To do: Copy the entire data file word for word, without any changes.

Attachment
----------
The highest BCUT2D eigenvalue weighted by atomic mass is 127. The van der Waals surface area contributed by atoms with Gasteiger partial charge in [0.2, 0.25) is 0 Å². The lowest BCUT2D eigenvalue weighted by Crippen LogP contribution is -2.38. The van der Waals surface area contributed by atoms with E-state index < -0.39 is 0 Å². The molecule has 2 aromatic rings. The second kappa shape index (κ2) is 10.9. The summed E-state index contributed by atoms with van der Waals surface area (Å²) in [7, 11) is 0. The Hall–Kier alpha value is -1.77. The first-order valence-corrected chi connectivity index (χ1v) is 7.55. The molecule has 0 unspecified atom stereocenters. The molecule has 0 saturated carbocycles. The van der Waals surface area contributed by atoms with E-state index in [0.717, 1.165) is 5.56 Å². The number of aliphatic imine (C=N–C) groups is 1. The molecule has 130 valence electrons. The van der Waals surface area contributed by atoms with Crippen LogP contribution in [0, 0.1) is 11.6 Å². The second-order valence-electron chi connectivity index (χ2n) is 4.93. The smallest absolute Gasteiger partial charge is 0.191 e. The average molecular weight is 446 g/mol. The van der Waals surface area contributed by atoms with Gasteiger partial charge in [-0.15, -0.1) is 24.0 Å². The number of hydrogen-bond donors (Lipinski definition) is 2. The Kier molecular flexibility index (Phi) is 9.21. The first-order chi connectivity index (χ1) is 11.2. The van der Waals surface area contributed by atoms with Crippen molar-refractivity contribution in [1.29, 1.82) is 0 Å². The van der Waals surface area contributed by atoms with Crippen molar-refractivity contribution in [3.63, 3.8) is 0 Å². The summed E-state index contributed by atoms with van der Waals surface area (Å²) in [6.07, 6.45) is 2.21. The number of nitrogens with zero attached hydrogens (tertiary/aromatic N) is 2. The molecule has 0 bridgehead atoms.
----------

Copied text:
The highest BCUT2D eigenvalue weighted by atomic mass is 127. The van der Waals surface area contributed by atoms with Gasteiger partial charge in [0.2, 0.25) is 0 Å². The lowest BCUT2D eigenvalue weighted by Crippen LogP contribution is -2.38. The van der Waals surface area contributed by atoms with E-state index < -0.39 is 0 Å². The molecule has 2 aromatic rings. The second kappa shape index (κ2) is 10.9. The summed E-state index contributed by atoms with van der Waals surface area (Å²) in [7, 11) is 0. The Hall–Kier alpha value is -1.77. The first-order valence-corrected chi connectivity index (χ1v) is 7.55. The molecule has 0 unspecified atom stereocenters. The molecule has 0 saturated carbocycles. The van der Waals surface area contributed by atoms with E-state index in [0.717, 1.165) is 5.56 Å². The number of aliphatic imine (C=N–C) groups is 1. The molecule has 130 valence electrons. The van der Waals surface area contributed by atoms with Crippen LogP contribution in [0, 0.1) is 11.6 Å². The second-order valence-electron chi connectivity index (χ2n) is 4.93. The smallest absolute Gasteiger partial charge is 0.191 e. The average molecular weight is 446 g/mol. The van der Waals surface area contributed by atoms with Gasteiger partial charge in [-0.15, -0.1) is 24.0 Å². The number of hydrogen-bond donors (Lipinski definition) is 2. The Kier molecular flexibility index (Phi) is 9.21. The first-order chi connectivity index (χ1) is 11.2. The van der Waals surface area contributed by atoms with Crippen molar-refractivity contribution in [1.29, 1.82) is 0 Å². The van der Waals surface area contributed by atoms with Crippen molar-refractivity contribution in [3.63, 3.8) is 0 Å². The summed E-state index contributed by atoms with van der Waals surface area (Å²) in [6.07, 6.45) is 2.21. The number of nitrogens with zero attached hydrogens (tertiary/aromatic N) is 2. The molecule has 0 bridgehead atoms.